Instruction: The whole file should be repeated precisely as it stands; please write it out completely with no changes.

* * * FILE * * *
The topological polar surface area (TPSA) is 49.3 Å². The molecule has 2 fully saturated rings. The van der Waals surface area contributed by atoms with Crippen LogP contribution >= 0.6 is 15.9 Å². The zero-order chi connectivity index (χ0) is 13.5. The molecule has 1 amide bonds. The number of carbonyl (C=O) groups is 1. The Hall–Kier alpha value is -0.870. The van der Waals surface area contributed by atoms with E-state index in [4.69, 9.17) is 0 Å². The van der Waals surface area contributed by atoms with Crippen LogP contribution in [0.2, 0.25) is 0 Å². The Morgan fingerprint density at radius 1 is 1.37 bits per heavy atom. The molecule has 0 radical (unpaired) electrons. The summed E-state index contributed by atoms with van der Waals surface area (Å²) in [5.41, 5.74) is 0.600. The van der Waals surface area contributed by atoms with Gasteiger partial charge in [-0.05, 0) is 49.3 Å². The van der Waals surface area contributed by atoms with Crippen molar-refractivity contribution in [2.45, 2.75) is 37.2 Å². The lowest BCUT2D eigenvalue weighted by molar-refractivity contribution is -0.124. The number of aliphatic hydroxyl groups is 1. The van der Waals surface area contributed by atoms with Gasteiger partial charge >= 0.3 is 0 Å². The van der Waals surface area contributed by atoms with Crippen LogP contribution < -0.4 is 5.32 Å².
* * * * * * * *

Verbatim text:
The topological polar surface area (TPSA) is 49.3 Å². The molecule has 2 fully saturated rings. The van der Waals surface area contributed by atoms with Crippen LogP contribution >= 0.6 is 15.9 Å². The zero-order chi connectivity index (χ0) is 13.5. The molecule has 1 amide bonds. The number of carbonyl (C=O) groups is 1. The Hall–Kier alpha value is -0.870. The van der Waals surface area contributed by atoms with E-state index in [4.69, 9.17) is 0 Å². The van der Waals surface area contributed by atoms with Crippen LogP contribution in [0.2, 0.25) is 0 Å². The Morgan fingerprint density at radius 1 is 1.37 bits per heavy atom. The molecule has 0 radical (unpaired) electrons. The summed E-state index contributed by atoms with van der Waals surface area (Å²) in [5.41, 5.74) is 0.600. The van der Waals surface area contributed by atoms with Gasteiger partial charge in [-0.05, 0) is 49.3 Å². The van der Waals surface area contributed by atoms with Crippen molar-refractivity contribution in [2.45, 2.75) is 37.2 Å². The lowest BCUT2D eigenvalue weighted by molar-refractivity contribution is -0.124. The number of aliphatic hydroxyl groups is 1. The van der Waals surface area contributed by atoms with Gasteiger partial charge >= 0.3 is 0 Å². The van der Waals surface area contributed by atoms with Crippen LogP contribution < -0.4 is 5.32 Å².